Per­form­ers in the com­ing months in­clude Chi­ne­seAmer­i­can cel­list Yo-Yo Ma, pi­anist Mit­suko Uchida and the Chicago Sym­phony Orchestra. “The re­sponse has been ex­tra­or­di­nary,” Schulz says. “We’re to­tally sold out for the first sea­son, but we are still look­ing to cre­ate a few more dates be­cause the de­mand is there.”

PORT OF CALL

The launch of the Elbphil­har­monie her­alds a glitzy new chap­ter for the old port har­bour in which it is sit­u­ated, and where an enor­mous re­gen­er­a­tion project is well un­der way. In 2000, Ham­burg’s se­nate de­cided to re­name the district Hafencity, an­nounc­ing plans to re­vi­talise the 157-hectare stretch of land, which had fallen into dis­use when the tra­di­tional loading har­bour be­came too small for mod­ern con­tain­ers.

Not un­like the re­vival of Lon­don’s Dock­lands, a mixe­duse devel­op­ment was pro­posed, com­pris­ing of­fice and res­i­den­tial blocks, re­tail ar­eas, leisure fa­cil­i­ties and park­land. With just over half of the project now fin­ished, it is due to be com­pleted in 2025 and is cur­rently Europe’s largest in­ner-city devel­op­ment project, in­tended to ex­pand the cen­tre by 40 per cent and cre­ate more than 45,000 jobs. So far, more than 700 com­pa­nies have moved in, in­clud­ing Unilever, Han­jin Ship­ping, Green­peace and Twit­ter.

Su­sanne Buehler, Hafencity’s head of com­mu­ni­ca­tions, says the area has at­tracted as much as €10 bil­lion worth of pri­vate in­vest­ment. “A cru­cial el­e­ment in Hafencity’s strong at­trac­tion – as well as its sit­u­a­tion at the heart of Ham­burg, be­side the River Elbe – is its vi­sion­ary and sus­tain­able ur­ban devel­op­ment strat­egy,” she says. Build­ings are heated through a com­bi­na­tion of fuel cells, so­lar pan­els and geo­ther­mal energy, while com­muters are trans­ported around the district by hy­dro­gen-fu­elled buses and a new metro line.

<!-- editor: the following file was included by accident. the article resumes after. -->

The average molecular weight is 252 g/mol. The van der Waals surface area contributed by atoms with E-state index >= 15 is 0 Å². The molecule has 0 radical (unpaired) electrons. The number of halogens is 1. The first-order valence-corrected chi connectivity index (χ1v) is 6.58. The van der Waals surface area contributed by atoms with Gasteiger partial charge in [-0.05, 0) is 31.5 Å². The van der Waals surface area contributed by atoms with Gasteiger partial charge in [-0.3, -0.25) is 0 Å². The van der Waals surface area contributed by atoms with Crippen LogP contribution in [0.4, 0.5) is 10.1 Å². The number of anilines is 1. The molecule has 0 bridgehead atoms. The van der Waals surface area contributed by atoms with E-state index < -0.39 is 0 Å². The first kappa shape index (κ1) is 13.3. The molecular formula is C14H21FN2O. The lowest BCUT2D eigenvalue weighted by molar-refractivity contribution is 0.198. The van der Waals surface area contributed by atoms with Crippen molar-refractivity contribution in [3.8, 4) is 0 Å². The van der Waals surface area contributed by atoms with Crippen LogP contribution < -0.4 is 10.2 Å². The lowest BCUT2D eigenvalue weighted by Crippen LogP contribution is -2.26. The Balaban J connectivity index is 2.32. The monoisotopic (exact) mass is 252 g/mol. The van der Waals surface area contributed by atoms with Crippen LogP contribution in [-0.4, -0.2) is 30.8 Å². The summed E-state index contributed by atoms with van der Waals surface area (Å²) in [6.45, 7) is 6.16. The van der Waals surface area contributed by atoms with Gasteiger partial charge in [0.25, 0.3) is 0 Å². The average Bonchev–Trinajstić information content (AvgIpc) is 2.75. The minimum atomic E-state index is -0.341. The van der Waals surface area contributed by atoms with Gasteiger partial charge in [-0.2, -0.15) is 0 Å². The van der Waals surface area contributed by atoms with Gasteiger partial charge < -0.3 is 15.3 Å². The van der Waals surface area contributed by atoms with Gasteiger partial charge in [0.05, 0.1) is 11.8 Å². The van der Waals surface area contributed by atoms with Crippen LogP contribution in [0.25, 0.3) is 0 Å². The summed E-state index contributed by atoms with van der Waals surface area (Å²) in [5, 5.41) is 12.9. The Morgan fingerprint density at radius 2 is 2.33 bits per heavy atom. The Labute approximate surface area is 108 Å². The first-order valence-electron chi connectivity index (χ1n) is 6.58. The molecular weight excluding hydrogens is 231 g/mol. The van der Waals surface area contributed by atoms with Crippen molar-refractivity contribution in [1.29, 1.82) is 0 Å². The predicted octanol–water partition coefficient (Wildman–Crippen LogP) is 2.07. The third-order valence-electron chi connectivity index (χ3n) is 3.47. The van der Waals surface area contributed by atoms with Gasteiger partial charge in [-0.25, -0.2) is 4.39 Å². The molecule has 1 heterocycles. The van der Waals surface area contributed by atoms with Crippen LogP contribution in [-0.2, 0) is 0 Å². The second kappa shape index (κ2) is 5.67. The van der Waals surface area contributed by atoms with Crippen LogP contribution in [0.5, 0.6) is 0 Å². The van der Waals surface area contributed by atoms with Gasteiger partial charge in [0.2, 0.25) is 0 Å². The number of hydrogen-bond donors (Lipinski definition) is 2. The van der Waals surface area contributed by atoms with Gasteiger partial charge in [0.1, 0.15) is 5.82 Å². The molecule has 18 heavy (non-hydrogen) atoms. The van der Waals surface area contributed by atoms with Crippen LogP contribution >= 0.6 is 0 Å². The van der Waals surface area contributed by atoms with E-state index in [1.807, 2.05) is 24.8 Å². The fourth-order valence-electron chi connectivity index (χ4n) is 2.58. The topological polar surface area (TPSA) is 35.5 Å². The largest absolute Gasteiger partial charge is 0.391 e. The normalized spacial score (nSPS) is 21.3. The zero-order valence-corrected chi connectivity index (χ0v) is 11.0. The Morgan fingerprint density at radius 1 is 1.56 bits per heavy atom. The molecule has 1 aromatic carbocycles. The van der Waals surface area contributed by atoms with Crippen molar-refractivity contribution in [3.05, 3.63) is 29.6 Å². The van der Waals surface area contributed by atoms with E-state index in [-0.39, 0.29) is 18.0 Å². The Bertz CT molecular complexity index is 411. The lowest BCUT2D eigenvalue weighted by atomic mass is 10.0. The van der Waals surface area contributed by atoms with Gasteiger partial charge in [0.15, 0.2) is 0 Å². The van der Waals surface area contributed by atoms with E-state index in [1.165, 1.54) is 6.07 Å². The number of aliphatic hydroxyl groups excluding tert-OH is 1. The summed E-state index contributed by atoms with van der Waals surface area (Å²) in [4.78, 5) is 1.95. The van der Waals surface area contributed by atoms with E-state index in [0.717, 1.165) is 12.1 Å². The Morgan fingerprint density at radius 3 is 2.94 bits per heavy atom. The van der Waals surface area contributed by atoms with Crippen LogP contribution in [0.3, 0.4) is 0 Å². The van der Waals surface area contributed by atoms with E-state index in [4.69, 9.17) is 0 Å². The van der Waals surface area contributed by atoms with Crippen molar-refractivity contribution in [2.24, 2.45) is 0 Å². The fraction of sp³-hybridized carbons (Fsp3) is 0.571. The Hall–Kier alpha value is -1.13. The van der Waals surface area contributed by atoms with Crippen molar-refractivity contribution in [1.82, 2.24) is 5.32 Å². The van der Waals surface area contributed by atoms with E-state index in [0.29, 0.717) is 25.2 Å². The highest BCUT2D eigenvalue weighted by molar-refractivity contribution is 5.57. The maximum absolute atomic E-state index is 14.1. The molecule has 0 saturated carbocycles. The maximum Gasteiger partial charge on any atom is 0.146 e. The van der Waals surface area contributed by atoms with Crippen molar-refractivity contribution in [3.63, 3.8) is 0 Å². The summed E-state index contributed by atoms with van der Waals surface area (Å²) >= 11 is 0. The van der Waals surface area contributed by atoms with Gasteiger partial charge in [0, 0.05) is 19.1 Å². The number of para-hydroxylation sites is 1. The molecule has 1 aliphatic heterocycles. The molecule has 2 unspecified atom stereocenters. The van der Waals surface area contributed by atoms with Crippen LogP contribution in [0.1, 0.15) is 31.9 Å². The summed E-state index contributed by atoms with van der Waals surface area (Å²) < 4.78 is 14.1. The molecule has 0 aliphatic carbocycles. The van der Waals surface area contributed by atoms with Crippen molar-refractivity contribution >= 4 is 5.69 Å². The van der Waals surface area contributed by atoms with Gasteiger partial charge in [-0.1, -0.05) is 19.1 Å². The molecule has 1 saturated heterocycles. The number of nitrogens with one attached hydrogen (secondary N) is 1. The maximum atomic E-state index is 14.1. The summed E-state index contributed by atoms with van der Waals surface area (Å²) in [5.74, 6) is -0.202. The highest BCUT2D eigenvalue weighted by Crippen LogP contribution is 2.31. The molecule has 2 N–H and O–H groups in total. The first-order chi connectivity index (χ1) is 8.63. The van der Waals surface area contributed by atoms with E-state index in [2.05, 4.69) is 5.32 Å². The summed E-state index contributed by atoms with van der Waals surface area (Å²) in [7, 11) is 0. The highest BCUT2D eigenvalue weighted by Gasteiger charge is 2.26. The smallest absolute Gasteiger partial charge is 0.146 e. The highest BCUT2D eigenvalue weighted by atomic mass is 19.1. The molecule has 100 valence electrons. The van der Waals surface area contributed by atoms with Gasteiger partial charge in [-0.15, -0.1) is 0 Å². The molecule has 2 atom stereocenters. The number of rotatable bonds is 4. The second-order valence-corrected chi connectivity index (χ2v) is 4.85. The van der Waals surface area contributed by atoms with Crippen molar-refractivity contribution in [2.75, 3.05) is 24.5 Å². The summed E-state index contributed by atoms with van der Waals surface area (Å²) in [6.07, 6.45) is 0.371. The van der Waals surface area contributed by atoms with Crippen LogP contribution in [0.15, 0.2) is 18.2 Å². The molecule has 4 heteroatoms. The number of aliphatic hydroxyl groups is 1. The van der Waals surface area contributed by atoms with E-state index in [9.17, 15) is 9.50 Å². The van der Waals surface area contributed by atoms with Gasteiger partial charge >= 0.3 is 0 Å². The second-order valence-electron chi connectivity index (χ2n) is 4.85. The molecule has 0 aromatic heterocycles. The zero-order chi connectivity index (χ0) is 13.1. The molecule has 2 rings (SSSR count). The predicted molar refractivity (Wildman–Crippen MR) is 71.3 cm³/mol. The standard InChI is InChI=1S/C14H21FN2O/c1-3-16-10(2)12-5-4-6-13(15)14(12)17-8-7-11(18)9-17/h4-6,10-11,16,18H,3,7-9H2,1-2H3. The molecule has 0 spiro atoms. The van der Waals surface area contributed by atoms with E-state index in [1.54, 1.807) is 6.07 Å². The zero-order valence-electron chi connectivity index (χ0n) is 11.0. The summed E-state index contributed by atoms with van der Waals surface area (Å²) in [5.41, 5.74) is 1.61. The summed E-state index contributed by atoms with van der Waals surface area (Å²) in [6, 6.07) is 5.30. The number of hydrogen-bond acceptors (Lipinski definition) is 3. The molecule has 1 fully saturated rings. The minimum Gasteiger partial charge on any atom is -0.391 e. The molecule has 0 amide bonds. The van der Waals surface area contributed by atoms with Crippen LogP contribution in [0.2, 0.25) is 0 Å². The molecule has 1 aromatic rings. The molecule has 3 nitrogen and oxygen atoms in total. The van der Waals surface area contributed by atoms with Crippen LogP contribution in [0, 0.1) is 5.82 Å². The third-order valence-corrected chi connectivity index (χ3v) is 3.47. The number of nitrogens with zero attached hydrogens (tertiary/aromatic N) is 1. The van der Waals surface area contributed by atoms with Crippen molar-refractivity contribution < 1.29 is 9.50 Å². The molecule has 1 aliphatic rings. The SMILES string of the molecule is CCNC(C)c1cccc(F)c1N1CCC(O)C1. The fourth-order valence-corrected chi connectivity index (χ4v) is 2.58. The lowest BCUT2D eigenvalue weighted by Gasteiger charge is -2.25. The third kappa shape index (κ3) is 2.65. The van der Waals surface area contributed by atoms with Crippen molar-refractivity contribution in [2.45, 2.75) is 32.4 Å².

Boast­ing more park­land per capita than any­where else in the city, it is also blos­som­ing into an at­trac­tive tourist des­ti­na­tion. Bike-shar­ing sta­tions have made the area more nav­i­ga­ble, with cy­cling paths and walk­ing routes in­stalled along the river, while guided tours are avail­able on the district’s his­tory, plan­ning and green-friendly ini­tia­tives.

Hafencity is also home to the In­ter­na­tional Mar­itime Mu­seum,

which has the world’s largest pri­vate col­lec­tion of model ships, and his­toric mon­u­ments such as Chile­haus – a UNESCO-pro­tected Ex­pres­sion­ist ware­house that smacks of New York’s Flat­iron Build­ing. The quirky 25 Hours Ham­burg Hafencity ho­tel is nearby, of­fer­ing 170 rooms that evoke the area’s ship­build­ing his­tory, along with a stylish bar and restau­rant; and meet­ing space for 200 peo­ple.

CREATIVE CLUS­TERS

As Hafencity con­tin­ues to take shape, it will only add to Ham­burg’s rep­u­ta­tion as a busi­ness des­ti­na­tion. Ger­many’s sec­ond-big­gest city, after Ber­lin, it is no­tably wealth­ier than the cap­i­tal, with one of the high­est num­bers of mil­lion­aires per capita than any­where else in Europe. Last year, it was voted Europe’s sec­ond-best city to in­vest in (again after Ber­lin) by PwC and the Ur­ban Land In­sti­tute, while rank­ing fifth for eco­nomic po­ten­tial and sev­enth for busi­ness friend­li­ness by the Fi­nan­cial Times’ Euro­pean Cities and Re­gions of the Fu­ture Rank­ings 2016/17.